Love is in the air!
Jeremy and Elliot will marry next month. Why? They love each other. They’ve been together for ages, longer than many marriages. Now it’s legal and they can finally make it official. Bring out the wedding cake, fancy clothes and well-wishers for this journey into a bright and shining future! They are in love, and they are loved. It is time to rejoice.
But Jeremy’s mother will not be attending.
No, his mother does not approve, so she will express her disapproval by staying home. This mom, this very special person in her son’s life, cannot bring herself to participate in the wedding.
Maybe she bases this on some distortion of the Bible, which she thinks requires her not to go. It does NOT. Or perhaps she uses the Bible as a reason to support her own repugnance. Or perhaps she’s digging in her heels because she can.
You may be facing this same dilemma. You may be asking yourself whether to attend your child’s same-sex wedding. Or others may have told you not to attend. If this is you, I implore you to reconsider.
The Bible not only does not require you not to go to the wedding, it doesn’t even give you grounds not to go. In fact, I believe the Bible rightly interpreted calls for you to stand beside your loved one in support and honor, to celebrate with those who are happy. [Link]
In your stampede to avoid even the appearance of “condoning sin,” you’ve sinned in countless other ways, trampling verse after verse!
We’re told to love our enemy, walk with an occupying soldier for more than he required, give someone our coat when they’ve just taken our shirt – and we can’t stand by our son as he marries someone he loves and someone who loves him?
We are told not to judge others, time after time, but we still dig in our heels about this?
We have twisted and pulled this issue so that it has absolutely nothing to do with the truth and heart of the gospel!
Let me give you a different view. I hope that at least you want to attend the wedding, but (because of all the distortion around it) you need some kind of permission. Let me give that to you here!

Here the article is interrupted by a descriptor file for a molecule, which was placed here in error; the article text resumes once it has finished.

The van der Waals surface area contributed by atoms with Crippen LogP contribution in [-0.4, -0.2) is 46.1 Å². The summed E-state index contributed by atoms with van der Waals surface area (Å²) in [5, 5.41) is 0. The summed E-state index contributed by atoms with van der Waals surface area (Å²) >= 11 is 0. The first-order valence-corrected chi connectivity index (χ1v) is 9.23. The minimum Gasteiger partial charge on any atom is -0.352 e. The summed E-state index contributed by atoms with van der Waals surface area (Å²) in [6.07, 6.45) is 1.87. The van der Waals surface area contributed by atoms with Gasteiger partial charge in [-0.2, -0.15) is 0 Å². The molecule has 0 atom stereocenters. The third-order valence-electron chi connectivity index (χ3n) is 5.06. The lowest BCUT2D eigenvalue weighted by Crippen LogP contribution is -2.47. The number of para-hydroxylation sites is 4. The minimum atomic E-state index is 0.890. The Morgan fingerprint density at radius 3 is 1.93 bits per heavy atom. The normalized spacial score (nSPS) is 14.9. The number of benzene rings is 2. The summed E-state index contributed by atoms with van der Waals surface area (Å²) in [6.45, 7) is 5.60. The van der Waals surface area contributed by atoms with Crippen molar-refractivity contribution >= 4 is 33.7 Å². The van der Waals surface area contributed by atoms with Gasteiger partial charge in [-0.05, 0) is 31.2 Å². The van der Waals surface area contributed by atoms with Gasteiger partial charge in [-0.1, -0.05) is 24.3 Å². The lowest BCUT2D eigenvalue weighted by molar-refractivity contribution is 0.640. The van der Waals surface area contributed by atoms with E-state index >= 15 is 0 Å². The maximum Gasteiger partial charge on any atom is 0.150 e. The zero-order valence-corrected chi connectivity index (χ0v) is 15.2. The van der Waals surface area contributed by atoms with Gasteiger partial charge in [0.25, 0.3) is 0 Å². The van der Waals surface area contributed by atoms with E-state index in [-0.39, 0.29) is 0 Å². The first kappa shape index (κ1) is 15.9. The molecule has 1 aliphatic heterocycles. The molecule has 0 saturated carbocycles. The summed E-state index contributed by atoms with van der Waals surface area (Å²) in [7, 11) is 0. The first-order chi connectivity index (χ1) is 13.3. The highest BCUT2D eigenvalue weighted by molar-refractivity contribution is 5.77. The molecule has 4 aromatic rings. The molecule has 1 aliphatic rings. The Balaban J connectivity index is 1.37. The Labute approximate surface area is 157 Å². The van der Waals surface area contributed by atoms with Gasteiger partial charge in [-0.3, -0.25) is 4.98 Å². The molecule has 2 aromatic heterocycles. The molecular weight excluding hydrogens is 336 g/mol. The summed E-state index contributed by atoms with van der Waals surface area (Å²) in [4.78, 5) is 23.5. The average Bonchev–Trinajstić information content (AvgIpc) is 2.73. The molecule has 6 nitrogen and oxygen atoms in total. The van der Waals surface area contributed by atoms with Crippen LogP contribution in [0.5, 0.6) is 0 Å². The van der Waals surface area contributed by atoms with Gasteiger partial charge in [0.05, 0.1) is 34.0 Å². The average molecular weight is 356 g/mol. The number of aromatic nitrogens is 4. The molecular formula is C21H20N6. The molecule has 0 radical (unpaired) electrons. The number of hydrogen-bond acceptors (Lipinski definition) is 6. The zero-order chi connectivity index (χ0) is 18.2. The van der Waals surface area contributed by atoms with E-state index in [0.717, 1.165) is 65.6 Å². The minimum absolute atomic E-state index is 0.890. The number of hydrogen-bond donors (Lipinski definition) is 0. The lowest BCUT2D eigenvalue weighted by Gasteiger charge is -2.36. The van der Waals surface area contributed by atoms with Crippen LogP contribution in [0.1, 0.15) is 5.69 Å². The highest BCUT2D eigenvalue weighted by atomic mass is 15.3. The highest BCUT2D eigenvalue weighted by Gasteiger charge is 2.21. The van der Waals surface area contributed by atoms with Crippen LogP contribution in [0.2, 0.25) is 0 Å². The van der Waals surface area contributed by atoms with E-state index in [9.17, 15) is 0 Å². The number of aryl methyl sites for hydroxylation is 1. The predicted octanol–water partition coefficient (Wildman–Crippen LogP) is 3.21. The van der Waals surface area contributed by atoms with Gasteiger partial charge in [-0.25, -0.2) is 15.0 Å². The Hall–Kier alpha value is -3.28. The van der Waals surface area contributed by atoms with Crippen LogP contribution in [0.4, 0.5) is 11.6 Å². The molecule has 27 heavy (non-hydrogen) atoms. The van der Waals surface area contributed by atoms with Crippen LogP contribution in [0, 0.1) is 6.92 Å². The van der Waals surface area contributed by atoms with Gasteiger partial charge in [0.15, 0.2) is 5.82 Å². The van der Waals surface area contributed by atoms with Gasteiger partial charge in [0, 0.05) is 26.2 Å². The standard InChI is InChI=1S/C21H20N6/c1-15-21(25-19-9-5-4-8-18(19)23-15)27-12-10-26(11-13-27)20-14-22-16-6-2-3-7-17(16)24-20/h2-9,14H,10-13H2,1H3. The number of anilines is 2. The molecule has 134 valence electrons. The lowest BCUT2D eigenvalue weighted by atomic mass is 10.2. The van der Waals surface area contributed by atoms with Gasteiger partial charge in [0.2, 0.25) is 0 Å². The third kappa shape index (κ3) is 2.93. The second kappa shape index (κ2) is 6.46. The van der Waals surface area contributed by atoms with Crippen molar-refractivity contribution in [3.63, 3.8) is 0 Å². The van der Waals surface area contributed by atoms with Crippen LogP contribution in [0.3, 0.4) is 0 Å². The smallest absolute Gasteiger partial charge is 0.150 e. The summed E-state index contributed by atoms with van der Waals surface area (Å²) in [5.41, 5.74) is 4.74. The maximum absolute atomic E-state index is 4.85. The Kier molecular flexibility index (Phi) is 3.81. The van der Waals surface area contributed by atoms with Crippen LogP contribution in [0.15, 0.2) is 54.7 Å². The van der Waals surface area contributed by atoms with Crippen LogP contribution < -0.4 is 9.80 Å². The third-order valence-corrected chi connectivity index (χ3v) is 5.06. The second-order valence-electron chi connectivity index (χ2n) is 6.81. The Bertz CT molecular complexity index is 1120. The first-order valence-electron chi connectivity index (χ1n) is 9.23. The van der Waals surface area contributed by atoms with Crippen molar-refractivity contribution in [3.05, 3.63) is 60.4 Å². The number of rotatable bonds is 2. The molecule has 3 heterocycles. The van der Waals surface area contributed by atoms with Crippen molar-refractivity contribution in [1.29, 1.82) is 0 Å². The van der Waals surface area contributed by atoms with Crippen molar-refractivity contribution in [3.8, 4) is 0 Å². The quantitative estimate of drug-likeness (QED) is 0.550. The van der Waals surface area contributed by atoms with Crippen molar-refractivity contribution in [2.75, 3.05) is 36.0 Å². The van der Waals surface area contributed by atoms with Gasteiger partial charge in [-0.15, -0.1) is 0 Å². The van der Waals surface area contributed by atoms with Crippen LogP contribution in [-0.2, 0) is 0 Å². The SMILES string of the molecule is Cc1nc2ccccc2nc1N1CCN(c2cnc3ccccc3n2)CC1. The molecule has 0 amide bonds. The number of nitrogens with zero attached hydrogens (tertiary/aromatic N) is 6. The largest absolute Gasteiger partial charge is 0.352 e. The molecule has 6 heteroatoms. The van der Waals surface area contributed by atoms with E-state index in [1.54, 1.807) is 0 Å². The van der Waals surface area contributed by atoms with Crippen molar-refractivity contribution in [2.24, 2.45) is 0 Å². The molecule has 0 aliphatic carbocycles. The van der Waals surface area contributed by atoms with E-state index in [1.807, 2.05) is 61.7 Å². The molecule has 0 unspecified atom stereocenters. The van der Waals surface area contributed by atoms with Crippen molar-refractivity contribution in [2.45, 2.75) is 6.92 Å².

You likely view homosexual expression, including marriage, as a sin, if going to your child’s wedding is an issue for you. So for the sake of this discussion – what if it is a sin? So what?
*Disclaimer: I am going down this road for the sake of discussion and I’m going to sound very legalistic for a few minutes, because I’m answering the idea that you shouldn’t attend your child’s gay wedding, which comes from extreme legalism. [Legalism, in part, means to address the letter of the law instead of the spirit. Oops, already a sin…]
So you are sure gay marriage is a sin. So what?
What about a wedding where they served wine? Oooohh, wait a minute. Now we’re opening a whole can of worms. Jesus turned water into wine at his cousin’s wedding. Apparently he condones drinking wine at weddings. But people get drunk at weddings, especially the long, drawn-out celebrations these ancient weddings were. Surely people got drunk at that very wedding… but getting drunk is listed as a sin.
As it happens, getting drunk is mentioned nearly four times as often as those 6 or 7 verses attributed to homosexuality (but which really mean idol worship, sex with slave boys, etc. Ugh, this gets crazy!) So did Jesus condone the sin of drunkenness when he turned water into wine at the wedding?
Do you see how convoluted this can get? Do you see how there is no escape from legalism? [Link]
Then there’s the fact that we actually sin ourselves by not celebrating our child’s wedding — this is a sin all by itself. Celebrating with those who celebrate is woven into the community and a high biblical value.
You see? You cannot choose one issue – not attending the same-sex wedding – without dislodging a dozen more. Keeping the law legalistically is impossible. Not just hard, but impossible. (How could that be? Because it was never meant to be kept.)
How did this question: “Will you go to your child’s wedding?” become the polarizing question for Christian parents? We don’t ask that question of any other issue – for other disagreements we have with our children about — only the gay issue. Why? Where did we get so detoured onto this dead-end road, facing off with our beloved child, saying we won’t go?
They want to marry someone they love, of the same gender, and we won’t go?
We are without justification.
Please, please, please join your child for one of the most important days of their life.
You won’t ever regret it.
[Tomorrow, a letter from a mom whose gay daughter is getting married.]